A day in the life of...

12th June 2015 at 01:00
This primary teacher in Malaysia is `living the dream'. After a day of outdoor literacy and fun maths, she heads to the beach with friends to sip a margarita and watch the sun go down.

I am a Year 5 teacher and literacy coordinator at St Christopher's International Primary School on the island of Penang in Malaysia. It's an international school with pupils of 32 nationalities.

At 5.30am, my alarm rings and I check WhatsApp for messages from family and friends in the UK. I set off at 6.45am via the nasi lemak drive-through at the bottom of my road. It's not exactly Starbucks but it is affordable and homemade. I eat two pyramid-shaped pandan-leaf parcels of rice, sambal, egg and fish, then head off along the jungle road to school.

By 7.30am I'm settled in class checking my emails. Shortly afterwards, my pupils arrive with a chorus of good mornings. We venture outdoors for our first lesson, literacy, using a fabulous fern- and vine-covered tree as inspiration - sadly there are no monkeys in the branches today.

During break duty I watch the children play football, four square and a variety of chasing games.

Next, it's time for our Maths Challenge. Since taking a team of eight pupils to Kuala Lumpur for a Maths Challenge organised by international schools group Fobisia, I've introduced the challenge to the top two sets in Year 5. The children love the maths trails and relays.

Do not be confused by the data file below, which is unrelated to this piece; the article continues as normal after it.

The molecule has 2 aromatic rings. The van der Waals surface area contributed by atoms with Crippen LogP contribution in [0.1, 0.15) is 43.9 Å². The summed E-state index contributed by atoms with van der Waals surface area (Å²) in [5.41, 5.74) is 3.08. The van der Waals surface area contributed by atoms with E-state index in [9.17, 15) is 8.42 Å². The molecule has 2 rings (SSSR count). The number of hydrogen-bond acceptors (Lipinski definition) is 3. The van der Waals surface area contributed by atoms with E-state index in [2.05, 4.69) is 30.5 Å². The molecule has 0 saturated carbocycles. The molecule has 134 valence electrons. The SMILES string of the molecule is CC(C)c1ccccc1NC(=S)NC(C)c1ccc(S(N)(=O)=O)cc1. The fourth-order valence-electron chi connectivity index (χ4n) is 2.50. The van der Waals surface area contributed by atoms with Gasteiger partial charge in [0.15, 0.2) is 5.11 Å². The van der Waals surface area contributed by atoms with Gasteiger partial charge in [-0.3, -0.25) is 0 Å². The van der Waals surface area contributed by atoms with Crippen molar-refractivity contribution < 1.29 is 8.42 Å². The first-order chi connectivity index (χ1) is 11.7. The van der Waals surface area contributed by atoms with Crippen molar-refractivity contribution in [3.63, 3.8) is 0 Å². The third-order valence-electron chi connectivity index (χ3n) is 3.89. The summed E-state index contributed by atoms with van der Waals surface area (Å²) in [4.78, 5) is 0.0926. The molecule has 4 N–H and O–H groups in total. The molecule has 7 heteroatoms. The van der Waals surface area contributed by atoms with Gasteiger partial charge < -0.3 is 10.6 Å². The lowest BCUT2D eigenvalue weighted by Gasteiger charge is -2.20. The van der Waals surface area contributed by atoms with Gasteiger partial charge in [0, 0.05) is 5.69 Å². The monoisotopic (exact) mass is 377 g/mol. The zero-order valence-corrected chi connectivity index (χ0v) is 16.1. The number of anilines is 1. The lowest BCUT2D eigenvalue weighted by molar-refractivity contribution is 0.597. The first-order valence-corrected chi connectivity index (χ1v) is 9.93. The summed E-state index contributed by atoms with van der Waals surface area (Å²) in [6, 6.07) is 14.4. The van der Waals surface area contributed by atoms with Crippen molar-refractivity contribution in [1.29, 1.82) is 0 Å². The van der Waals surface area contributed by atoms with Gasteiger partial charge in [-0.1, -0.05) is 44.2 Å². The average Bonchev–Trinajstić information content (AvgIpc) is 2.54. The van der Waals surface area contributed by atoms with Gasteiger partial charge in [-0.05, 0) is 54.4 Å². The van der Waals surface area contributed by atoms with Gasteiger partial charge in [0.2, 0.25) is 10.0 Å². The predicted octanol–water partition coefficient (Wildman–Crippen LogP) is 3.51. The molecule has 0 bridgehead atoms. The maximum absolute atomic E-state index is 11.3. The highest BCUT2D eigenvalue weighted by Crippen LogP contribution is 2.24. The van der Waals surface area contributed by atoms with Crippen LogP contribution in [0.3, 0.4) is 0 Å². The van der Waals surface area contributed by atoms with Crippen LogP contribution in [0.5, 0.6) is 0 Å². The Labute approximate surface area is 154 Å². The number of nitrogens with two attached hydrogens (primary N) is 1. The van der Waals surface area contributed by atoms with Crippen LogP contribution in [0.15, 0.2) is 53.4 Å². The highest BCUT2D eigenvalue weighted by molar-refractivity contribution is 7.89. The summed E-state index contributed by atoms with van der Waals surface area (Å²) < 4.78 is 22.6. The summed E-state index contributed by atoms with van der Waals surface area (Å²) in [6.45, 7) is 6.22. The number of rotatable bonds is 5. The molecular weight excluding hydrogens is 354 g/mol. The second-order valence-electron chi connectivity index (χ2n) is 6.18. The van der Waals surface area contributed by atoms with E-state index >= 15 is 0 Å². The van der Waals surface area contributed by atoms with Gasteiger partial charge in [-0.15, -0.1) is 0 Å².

At 12.30pm, restaurants and family members deliver lunch to the children, who eat in class. Once the pupils are settled, I head to the staffroom. It's a hub of chatter about holiday and weekend plans - there's always something going on. Eating out is a big part of the culture here. Whether you go to a restaurant or to a stall selling satay chicken or char kway teow noodles, it's so affordable that there's little point in cooking. A beanbag cinema that costs the equivalent of pound;4 or less is also a must. Tonight's plan is to meet at Straits Quay for drinks, then head to a new beach bar to watch the sunset.

After lunch, my pupils use iPads to research and create iMovies as part of a presentation on myths and legends.

Our day ends at 2.15pm, unless the children have after-school activities or sports training (each teacher must run at least one activity a week). We see the children off at the end of the day. The system may seem chaotic, but it works: parents and chauffeurs drive through the grounds and we take each child to their car, opening doors and securing seat belts. It's an opportunity to connect with the adults in my pupils' lives.

Today I have a planning session with the Year 5 team. We're a close group - good friends in and out of work - which makes planning a treat, with lots of laughter and fast-flowing ideas.

At 3.45pm, I head home to book flights for the summer: Taipei, Seoul, Kyoto and Beijing are on my wish list. This is what life's about. Here, my holidays are holidays and my weekends are weekends.

Once I'm showered and changed, it's off to Batu Ferringhi beach to meet friends and watch the sunset. Sipping a strawberry margarita with the sand beneath my feet, I celebrate another week living the dream in Penang.

Your day

Do you want to tell the world's teachers about your working day, the unique circumstances in which you teach or the brilliance of your class? If so, email chloe.darracott-cankovic@tesglobal.com

We will give your school pound;100 if your story is published.

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